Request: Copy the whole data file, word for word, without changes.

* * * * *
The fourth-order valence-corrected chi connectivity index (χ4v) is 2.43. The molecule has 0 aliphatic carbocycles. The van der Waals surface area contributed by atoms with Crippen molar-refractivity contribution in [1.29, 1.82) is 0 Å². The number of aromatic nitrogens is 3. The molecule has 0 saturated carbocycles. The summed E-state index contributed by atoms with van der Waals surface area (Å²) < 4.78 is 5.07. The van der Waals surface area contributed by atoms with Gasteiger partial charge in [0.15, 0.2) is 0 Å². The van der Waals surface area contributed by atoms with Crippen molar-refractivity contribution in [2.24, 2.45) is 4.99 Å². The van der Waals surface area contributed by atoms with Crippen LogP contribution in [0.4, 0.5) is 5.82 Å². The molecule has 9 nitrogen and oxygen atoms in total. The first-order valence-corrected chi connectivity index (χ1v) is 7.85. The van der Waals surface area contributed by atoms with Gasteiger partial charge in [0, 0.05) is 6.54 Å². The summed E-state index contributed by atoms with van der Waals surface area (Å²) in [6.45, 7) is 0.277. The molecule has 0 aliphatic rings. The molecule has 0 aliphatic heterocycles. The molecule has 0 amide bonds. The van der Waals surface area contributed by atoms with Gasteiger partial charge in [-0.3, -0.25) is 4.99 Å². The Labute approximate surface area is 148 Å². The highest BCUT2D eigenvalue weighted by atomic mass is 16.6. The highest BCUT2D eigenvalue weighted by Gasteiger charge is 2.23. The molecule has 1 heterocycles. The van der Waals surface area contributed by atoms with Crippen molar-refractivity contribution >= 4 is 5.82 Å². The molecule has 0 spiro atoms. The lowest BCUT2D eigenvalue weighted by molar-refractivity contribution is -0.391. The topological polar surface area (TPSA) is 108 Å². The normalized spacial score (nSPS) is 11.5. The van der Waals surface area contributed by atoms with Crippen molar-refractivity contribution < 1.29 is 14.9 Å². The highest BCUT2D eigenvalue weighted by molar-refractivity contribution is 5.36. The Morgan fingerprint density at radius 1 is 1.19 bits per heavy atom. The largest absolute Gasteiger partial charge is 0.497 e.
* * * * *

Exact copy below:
The fourth-order valence-corrected chi connectivity index (χ4v) is 2.43. The molecule has 0 aliphatic carbocycles. The van der Waals surface area contributed by atoms with Crippen molar-refractivity contribution in [1.29, 1.82) is 0 Å². The number of aromatic nitrogens is 3. The molecule has 0 saturated carbocycles. The summed E-state index contributed by atoms with van der Waals surface area (Å²) < 4.78 is 5.07. The van der Waals surface area contributed by atoms with Gasteiger partial charge in [0.15, 0.2) is 0 Å². The van der Waals surface area contributed by atoms with Crippen molar-refractivity contribution in [2.24, 2.45) is 4.99 Å². The van der Waals surface area contributed by atoms with Crippen LogP contribution in [0.4, 0.5) is 5.82 Å². The molecule has 9 nitrogen and oxygen atoms in total. The first-order valence-corrected chi connectivity index (χ1v) is 7.85. The van der Waals surface area contributed by atoms with Gasteiger partial charge in [0, 0.05) is 6.54 Å². The summed E-state index contributed by atoms with van der Waals surface area (Å²) in [6.45, 7) is 0.277. The molecule has 0 aliphatic rings. The molecule has 0 aliphatic heterocycles. The molecule has 0 amide bonds. The van der Waals surface area contributed by atoms with Gasteiger partial charge in [-0.3, -0.25) is 4.99 Å². The Labute approximate surface area is 148 Å². The highest BCUT2D eigenvalue weighted by atomic mass is 16.6. The highest BCUT2D eigenvalue weighted by Gasteiger charge is 2.23. The molecule has 1 heterocycles. The van der Waals surface area contributed by atoms with Crippen molar-refractivity contribution >= 4 is 5.82 Å². The molecule has 0 spiro atoms. The lowest BCUT2D eigenvalue weighted by molar-refractivity contribution is -0.391. The topological polar surface area (TPSA) is 108 Å². The normalized spacial score (nSPS) is 11.5. The van der Waals surface area contributed by atoms with Crippen molar-refractivity contribution < 1.29 is 14.9 Å². The highest BCUT2D eigenvalue weighted by molar-refractivity contribution is 5.36. The Morgan fingerprint density at radius 1 is 1.19 bits per heavy atom. The largest absolute Gasteiger partial charge is 0.497 e.